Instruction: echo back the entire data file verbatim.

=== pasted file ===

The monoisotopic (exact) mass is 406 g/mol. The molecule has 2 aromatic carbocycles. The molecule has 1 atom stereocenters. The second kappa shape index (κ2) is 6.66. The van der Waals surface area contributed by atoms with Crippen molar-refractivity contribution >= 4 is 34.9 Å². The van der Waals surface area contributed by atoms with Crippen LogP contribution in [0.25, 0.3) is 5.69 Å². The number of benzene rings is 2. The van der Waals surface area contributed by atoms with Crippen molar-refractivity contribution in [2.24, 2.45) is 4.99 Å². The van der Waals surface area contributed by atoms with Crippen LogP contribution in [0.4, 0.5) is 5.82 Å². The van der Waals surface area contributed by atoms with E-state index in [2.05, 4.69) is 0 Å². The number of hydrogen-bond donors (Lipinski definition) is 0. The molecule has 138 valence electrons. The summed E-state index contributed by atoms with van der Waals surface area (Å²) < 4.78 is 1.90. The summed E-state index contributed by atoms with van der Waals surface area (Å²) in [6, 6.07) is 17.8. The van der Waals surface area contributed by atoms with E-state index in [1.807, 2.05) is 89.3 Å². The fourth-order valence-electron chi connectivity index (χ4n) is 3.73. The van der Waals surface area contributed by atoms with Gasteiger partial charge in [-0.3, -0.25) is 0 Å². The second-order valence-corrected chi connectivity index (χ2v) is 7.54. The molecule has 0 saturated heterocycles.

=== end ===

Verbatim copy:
The monoisotopic (exact) mass is 406 g/mol. The molecule has 2 aromatic carbocycles. The molecule has 1 atom stereocenters. The second kappa shape index (κ2) is 6.66. The van der Waals surface area contributed by atoms with Crippen molar-refractivity contribution >= 4 is 34.9 Å². The van der Waals surface area contributed by atoms with Crippen LogP contribution in [0.25, 0.3) is 5.69 Å². The number of benzene rings is 2. The van der Waals surface area contributed by atoms with Crippen molar-refractivity contribution in [2.24, 2.45) is 4.99 Å². The van der Waals surface area contributed by atoms with Crippen LogP contribution in [0.4, 0.5) is 5.82 Å². The van der Waals surface area contributed by atoms with E-state index in [2.05, 4.69) is 0 Å². The number of hydrogen-bond donors (Lipinski definition) is 0. The molecule has 138 valence electrons. The summed E-state index contributed by atoms with van der Waals surface area (Å²) < 4.78 is 1.90. The summed E-state index contributed by atoms with van der Waals surface area (Å²) in [6, 6.07) is 17.8. The van der Waals surface area contributed by atoms with E-state index in [1.807, 2.05) is 89.3 Å². The fourth-order valence-electron chi connectivity index (χ4n) is 3.73. The van der Waals surface area contributed by atoms with Gasteiger partial charge in [-0.3, -0.25) is 0 Å². The second-order valence-corrected chi connectivity index (χ2v) is 7.54. The molecule has 0 saturated heterocycles.